Tom Clements, a longtime anti-nuclear activist with the Alliance for Nuclear Accountability, was more blunt in his assessment. He said today’s rising costs reflect only current conditions. But the site has a history of cost questions, Clements said. Records that Clements said he has reviewed show the MOX plant, at one point in the past, was estimated to cost about $1.8 billion. Now, the project could cost as much as $7 billion, he said, referring to Markey’s letter.
“If you look at spending on the MOX plant, you’d think we are rolling in dough and have no budget problems whatsoever,” Clements said. “Nobody is minding the store on this.”
Markey’s letter to Chu, citing a report in the Nuclear Weapons and Materials Monitor publication, raised concerns about the eventual cost of the project. The Monitor, a Washington, D.C., publication that tracks nuclear weapons materials issues, said the cost could be as much as $2 billion more than now projected.
But congressional budget writers also expressed concern last year about both the construction costs and the annual operating costs. A Senate budget committee said the estimated annual operating costs for the MOX project have risen 200 percent in two years. The current estimated annual operating costs are about $500 million, the Senate committee said.
A House report reviewed by The State newspaper said the MOX plant could be up to $900 million more expensive than estimated and appears to be in jeopardy of overrunning its “projected completion date by months, if not years.”
The plant is to be completed by 2016 and producing its first batch of fuel by 2018, MOX contractors said last month.
“Construction continues to slip behind schedule due to unanticipated complexity of the work, poor contractor performance, delays in procurements and the inclusion of additional work scope,” the U.S. House budget report said. “The (DOE) is now reporting internally that the total project costs could be understated by as much as $600 million to $900 million.”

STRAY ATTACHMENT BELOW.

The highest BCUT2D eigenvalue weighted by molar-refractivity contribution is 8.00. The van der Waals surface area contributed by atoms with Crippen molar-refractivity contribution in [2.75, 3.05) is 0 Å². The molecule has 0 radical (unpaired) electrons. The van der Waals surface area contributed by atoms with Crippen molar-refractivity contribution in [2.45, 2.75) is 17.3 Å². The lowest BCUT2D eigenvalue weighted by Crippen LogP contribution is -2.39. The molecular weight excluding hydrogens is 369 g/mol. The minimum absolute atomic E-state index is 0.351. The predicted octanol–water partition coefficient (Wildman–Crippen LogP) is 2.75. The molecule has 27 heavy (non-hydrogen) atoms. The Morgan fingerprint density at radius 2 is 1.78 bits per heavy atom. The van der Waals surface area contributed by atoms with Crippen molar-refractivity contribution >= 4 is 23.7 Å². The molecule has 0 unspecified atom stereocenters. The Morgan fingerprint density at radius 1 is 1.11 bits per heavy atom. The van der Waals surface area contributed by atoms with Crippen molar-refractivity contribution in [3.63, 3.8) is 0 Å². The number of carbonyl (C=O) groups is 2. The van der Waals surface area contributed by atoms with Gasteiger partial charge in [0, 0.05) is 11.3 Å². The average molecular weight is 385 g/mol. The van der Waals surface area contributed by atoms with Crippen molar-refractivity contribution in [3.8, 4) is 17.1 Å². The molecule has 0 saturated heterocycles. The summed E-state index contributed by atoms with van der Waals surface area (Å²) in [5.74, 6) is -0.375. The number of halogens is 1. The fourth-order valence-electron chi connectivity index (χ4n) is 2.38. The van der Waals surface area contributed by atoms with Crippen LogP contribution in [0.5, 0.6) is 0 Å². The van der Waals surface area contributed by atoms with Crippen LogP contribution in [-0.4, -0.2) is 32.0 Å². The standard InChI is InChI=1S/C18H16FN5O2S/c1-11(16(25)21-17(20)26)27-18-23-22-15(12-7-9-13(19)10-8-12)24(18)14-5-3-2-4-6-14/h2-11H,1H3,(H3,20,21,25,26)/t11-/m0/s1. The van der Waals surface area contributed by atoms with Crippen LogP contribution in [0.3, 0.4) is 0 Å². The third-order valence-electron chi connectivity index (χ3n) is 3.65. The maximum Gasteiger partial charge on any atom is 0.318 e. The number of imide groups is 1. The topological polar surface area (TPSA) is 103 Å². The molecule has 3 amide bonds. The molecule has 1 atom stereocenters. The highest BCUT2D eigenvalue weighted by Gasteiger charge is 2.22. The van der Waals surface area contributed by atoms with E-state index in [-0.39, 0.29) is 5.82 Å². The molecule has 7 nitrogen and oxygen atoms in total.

Why costs have risen isn’t completely known.
But those familiar with the project say it’s because of the difficulties of finding qualified subcontractors and retaining skilled workers, as well as the rising expense of nuclear materials.
Shaw AREVA MOX Services, the company managing the project for the government, declined to discuss the cost issues when contacted by The State. But the company’s chief executive was optimistic during a presentation to the S.C. Governor’s Nuclear Advisory Council last month in Columbia.
Kelly Trice, president of Shaw AREVA MOX Services, told the council he expects the first eight fuel assemblies to be produced in 2018. He said his company has heard from several utilities interested in using MOX fuel. And he noted that the Tennessee Valley Authority has signed an agreement expressing interest in using MOX.
Shaw AREVA officials say the MOX fuel could be offered at a discount to utilities.
Barczak, however, questioned whether the Tennessee Valley Authority would buy MOX fuel. The TVA is awaiting the results of a final environmental impact statement this spring to determine whether to buy MOX. The environmental study would weigh the risks of using MOX fuel at the company’s Browns Ferry and Sequoyah atomic plants, both of which are aging.
“Do you really want to mess around with using an experimental fuel in an aged set of reactors?” she asked.
Reach Fretwell at (803) 771-8537.